You only really have to pay them once a month, and so long as they get at least the minimum balance due before the billing date, which may be 3 weeks away, you’re fine.
Of course, you want to pay more than the minimum unless you like getting ass-raped by interest…

maudie's avatar

@shared3 That’s correct—you have to be both 18 or older AND making income from work to contribute to a Roth IRA.

maudie's avatar

@shared3 Oh, and most credit card companies give you a few options for paying: direct electronic payment (which can even be automated, with many companies) from a linked personal checking account is the easiest way, but you can also pay by mailing a check or even call your credit card company and pay over the phone by dictating to them your checking account number and routing number.

shared3's avatar

@maudie: Cool, so my credit card company offers automatic electronic payment, the needed funds will automatically be drawn from my checking account? That seems like the smartest way to do this, by far. What if my checking account has insufficient funds? Will I be contacted?

janbb's avatar

You will want to talk to your bank about debit cards, credit cards and overdraft charges for insufficient funds. A debit card will deduct the money from your account as the charge is incurred; credit card bills are presented for payment usually once a month. If you don’t have enought money in your checking account and you have overdraft protection, you will be covered but there will be a hefty charge added on. You want to be very careful about payment on time for credit card charges and have enough money to cover your bill.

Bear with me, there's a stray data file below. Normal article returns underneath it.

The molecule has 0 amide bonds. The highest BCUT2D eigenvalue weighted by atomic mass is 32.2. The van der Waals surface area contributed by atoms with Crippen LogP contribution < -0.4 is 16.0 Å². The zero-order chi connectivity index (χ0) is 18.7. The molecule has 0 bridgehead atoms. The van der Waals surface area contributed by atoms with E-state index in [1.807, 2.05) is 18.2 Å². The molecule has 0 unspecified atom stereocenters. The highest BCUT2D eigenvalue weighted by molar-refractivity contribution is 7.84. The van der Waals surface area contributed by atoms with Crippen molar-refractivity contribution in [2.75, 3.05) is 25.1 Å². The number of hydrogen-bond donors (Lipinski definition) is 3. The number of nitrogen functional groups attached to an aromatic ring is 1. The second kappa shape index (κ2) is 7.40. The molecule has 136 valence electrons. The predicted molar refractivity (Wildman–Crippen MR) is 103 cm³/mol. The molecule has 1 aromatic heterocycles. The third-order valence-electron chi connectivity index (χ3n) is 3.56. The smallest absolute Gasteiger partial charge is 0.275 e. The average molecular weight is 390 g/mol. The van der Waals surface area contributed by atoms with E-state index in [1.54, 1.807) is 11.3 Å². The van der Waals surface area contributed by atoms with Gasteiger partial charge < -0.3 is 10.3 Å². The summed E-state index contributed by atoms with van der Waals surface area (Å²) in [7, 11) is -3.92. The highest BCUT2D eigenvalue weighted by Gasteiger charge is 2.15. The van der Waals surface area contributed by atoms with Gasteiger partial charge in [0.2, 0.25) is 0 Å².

maudie's avatar

@shared3 Unfortunately, most banks have an incentive NOT to tell you when you’re close to a zero balance, because then they can charge you overdraft fees. If you try to pay your credit card with an overdrawn checking account, you may also get hit with fees from them. The best bet is to monitor your finances at least once a month using something like (or go old-school with QuickBooks, QuickBooks Online, Quicken, or even spreadsheets, or even – gasp! – pen and paper), to make sure you keep a healthy padding of cash in your checking account that’s more than enough to pay your monthly credit card bill. Mint, unlike your bank, can be set up to warn you when you’re reaching a low balance in your checking account.

dee1313's avatar

Account structure
On a very, very basic level make sure you have three accounts.
1) Primary checking:
what you spend from. Pick an amount for your personal minimum balance (mine was to never go below $100 in college) and stick to it. This helps prevent overdrafts. Nothing sucks worst than a $30 snickers bar.

2) Bills checking:
money should be sent here for bills each time you get paid. Only spend from here when you’re paying bills (from cell phone to gas money to a credit card). By bills, I mean set amounts (groceries is not usually a set amount). This account should basically wash out. What you put in is what goes out. If you have the money, a bit extra for a buffer is good too, but so long as your on top of things you should be fine.

3) Savings account:
at a minimum, this should have around $500, if not more, in it. Depends on your situation. If you have a car, you need at least your deductible. As a student, add on one semester’s worth of books. Basically, emergency money. They say 3 months worth of bills is good too, but you can up it if you feel the need.